The Leadership Of Peyton Manning Part 8

After you have prepared, practiced self leadership, and helped raise the levels of those around you, it is time for the execution of your task or assignment. It is then that you must ask “The Confidence Question” in order to continue increasing your capacity and slump proof your leadership. “The Confidence Question” asks “Do I Trust My Preparation?”

Peyton Manning is the most prepared athlete I’ve ever seen, but he also trusts his preparation more than any athlete I’ve ever seen.

While reviewing 65 snaps by Peyton Manning , Mike Shanahan made the following observations:

  • Austin Collie spent the whole off-season and training camp running a particular play.
  • He’s probably run it several hundred times.
  • Peyton Manning has played the Tennessee Titans multiple times and knows their tendencies.
  • Collie knew exactly when to change his route during the play.
  • Collie also has a natural feel for the game.
  • They ran the play at the right time and scored a touchdown.

These are all signs that Peyton trusts his teammates, his experience, and their extensive preparation. Because of the level of trust he has, Peyton did not hesitate on any throw that Shanahan reviewed.

Trust is the foundation needed for any relational team dynamic to fulfill its purpose. If trust does not exist, leaders and team members will default to becoming self-serving and begin making decisions that benefit themselves only. If trust does exist, you go to another level as a team because of the compounding nature of your preparation.

Trusting your preparation provides the following advantages:

  1. It gives you confidence to feel you can accomplish more than you ever have.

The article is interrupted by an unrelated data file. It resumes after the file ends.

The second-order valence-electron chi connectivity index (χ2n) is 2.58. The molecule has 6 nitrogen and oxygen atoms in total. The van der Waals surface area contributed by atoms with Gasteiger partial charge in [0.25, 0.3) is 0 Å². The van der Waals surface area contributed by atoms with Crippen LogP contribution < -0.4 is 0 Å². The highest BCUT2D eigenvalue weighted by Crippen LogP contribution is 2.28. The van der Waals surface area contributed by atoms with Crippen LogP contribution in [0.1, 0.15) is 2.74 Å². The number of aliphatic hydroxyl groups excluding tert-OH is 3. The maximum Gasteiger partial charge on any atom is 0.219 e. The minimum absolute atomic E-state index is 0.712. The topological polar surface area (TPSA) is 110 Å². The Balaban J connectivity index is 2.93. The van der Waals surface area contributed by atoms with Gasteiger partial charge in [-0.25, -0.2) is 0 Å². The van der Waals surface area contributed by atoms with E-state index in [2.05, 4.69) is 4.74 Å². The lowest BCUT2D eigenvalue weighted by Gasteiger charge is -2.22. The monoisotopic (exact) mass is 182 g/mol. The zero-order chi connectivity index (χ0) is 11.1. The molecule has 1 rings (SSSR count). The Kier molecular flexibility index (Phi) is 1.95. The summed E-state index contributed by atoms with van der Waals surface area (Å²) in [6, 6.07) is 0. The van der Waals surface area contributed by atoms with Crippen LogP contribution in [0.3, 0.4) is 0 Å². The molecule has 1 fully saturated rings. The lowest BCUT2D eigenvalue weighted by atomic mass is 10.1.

2. It allows you to build a high-performance team that accentuates your strengths and compliments your weaknesses.
  3. You don’t micro-manage which creates greater loyalty and continuity from your teammates. You trust them that they will make good decisions and perform.
  4. Though you always make game day adjustments, you trust your gameplan and continually play to your strengths.
  5. Your able to make immediate on-going decisions allowing you to avoid costly mistakes, lost time, and missed opportunities.
  6. You create a culture of preparation and personal growth in your organization.
  7. Because you have proven success, the type of people joining your team are more easily identifiable because you are looking for “system fits”.
  8. A prepared team allows you to utilize all team members providing you more options as a leader.
  9. A prepared team gives you a deeper bench so if a team member is out or leaves, the organization continues to move forward effectively. You can also take time off yourself and know everything is covered.
  10. When tough times come, and they always do, you wrap yourself in the warm blanket of preparation and know you’ve built a sustainable system or organization.

On the other hand, we’ve all seen leaders who lacked the skills, information, experience, work ethic, or simply not prepared to lead their teams through a task. This results in indecision and bad judgement leading to poor customer service, loss of respect and trust, disunity, constant employee turnover, and in a competitive environment, a shrinking market share or getting beat by the opposing team.

Please join me for my next post when I ask the “The Coaching Question” which asks “Do we evaluate our performance as a team?”

About Brian Dodd on Leadership

I am a church stewardship and leadership consultant for INJOY Stewardship Solutions. This blog combines my personal passions of church, sports, pop culture and family into a single leadership resource. I trust your time on this site will create conversations and add value to your life.

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